The tenants’ movement must also be more involved politically, helping to make housing a “win or lose” issue for candidates. Tenant groups need to hold candidates forums. They need to register and mobilize tenants to vote and work on political campaigns. Tenant groups also should join progressive coalitions working to elect activists to public office – and hold them accountable once elected.

Next Steps for Tenant Activists

Perhaps it is time for a national conference of tenant activists to help the movement regroup, rethink, and re-energize. There’s lots to discuss, including nuts and bolts of organizing, leadership development, fundraising, and tactics and strategies. We need to devise new ways to challenge the current wave of conservative local officials – mayors and city council members – with a housing policy hostile to renters. We need to discuss ways to join forces with other progressives on the local, state, and national levels. We have to discuss the current attack on federal housing programs and the distorted priorities that provide wealthy homeowners with more subsidies than working poor tenants.

Finally, it is time to push for a National Tenant-Landlord Relations Act (NTLRA) to provide tenants in public housing, HUD-assisted developments, and private housing with a vehicle similar to the National Labor Relations Act. To become recognized as the legitimate voice of a group of residents, tenant groups would have to win, in an election supervised by a federal agency, a majority of the residents’ votes in that development. Tenants and landlords would bargain over rents, building conditions, evictions, and other standards. A NTLRA could become the catalyst for a new wave of tenant activism.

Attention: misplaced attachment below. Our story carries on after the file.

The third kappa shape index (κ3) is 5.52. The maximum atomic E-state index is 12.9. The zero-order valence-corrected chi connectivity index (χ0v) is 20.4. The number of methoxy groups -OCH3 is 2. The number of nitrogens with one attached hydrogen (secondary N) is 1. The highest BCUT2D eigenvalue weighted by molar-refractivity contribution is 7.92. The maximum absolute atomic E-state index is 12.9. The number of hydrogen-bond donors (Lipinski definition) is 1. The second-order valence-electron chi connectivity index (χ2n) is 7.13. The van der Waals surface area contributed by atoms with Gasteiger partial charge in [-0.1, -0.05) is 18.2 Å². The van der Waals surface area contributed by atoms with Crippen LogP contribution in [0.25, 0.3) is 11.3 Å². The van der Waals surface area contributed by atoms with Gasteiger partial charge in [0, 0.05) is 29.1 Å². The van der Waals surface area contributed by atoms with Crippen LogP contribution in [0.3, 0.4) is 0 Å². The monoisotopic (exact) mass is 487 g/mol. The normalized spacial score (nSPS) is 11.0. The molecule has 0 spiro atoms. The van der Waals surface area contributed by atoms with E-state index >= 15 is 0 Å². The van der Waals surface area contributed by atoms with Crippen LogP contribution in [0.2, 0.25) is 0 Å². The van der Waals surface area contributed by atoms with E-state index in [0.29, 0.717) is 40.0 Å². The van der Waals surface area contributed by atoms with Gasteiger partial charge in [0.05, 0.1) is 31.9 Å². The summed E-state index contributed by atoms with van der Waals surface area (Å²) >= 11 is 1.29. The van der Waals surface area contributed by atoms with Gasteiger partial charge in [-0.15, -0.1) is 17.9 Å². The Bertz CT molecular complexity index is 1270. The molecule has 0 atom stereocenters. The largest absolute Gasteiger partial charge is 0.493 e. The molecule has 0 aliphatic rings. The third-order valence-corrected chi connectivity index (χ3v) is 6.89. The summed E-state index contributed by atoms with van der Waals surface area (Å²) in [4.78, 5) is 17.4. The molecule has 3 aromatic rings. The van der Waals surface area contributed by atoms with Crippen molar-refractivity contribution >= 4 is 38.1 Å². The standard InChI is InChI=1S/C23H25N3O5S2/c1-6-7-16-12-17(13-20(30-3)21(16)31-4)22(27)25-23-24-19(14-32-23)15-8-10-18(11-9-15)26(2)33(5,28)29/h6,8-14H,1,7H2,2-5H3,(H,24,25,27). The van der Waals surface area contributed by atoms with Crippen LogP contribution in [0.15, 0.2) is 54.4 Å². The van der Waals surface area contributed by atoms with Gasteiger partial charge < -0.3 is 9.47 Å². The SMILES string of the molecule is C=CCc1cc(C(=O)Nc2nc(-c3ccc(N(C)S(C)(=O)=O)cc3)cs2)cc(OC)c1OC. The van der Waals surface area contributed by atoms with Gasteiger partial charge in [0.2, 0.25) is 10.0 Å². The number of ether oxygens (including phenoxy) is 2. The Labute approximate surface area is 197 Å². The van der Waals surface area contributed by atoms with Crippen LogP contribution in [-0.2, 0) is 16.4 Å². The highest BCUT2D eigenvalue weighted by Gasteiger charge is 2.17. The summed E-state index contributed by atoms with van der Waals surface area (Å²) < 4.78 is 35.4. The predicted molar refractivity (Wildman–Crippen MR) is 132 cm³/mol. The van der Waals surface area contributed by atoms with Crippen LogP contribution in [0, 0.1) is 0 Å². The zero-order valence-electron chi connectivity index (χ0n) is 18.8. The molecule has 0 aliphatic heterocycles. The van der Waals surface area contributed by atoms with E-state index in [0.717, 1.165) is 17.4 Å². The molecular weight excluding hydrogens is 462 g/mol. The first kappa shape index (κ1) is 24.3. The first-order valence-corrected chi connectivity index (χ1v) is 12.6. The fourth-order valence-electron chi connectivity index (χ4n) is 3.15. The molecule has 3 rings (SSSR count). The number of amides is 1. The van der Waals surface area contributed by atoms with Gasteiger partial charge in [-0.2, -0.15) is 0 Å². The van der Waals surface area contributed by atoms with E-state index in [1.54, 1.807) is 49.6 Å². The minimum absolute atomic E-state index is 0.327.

One of the most promising developments that tenant activists can look to is the recent reinvigoration of the labor movement. After several decades of decline, union membership has inched up, thanks to organizing among low-wage employees, such as janitors, clerical workers, nursing home workers, hotel workers, and others. Successful organizing drives have allied unions with church and community groups. Unions that have made the most headway in recruiting have drawn on themes and tactics from civil rights crusades and grassroots organizing campaigns. The AFL-CIO’s new president, John Sweeney, has pledged new resources to train and hire union organizers and rekindle a spirit of militant unionism, focusing partly on minorities, women, immigrants, and tenants.

The tenants and union movements need to work together. As we face the right wing onslaught, we should recall that political and economic reform require people to mobilize, organize, and protest. The attacks on the working poor, welfare recipients, people of color, and women – these are attacks on tenants, most of whom live in private housing.

There are many ways to organize people, but a key part of any strategy is, literally, to organize people where they live.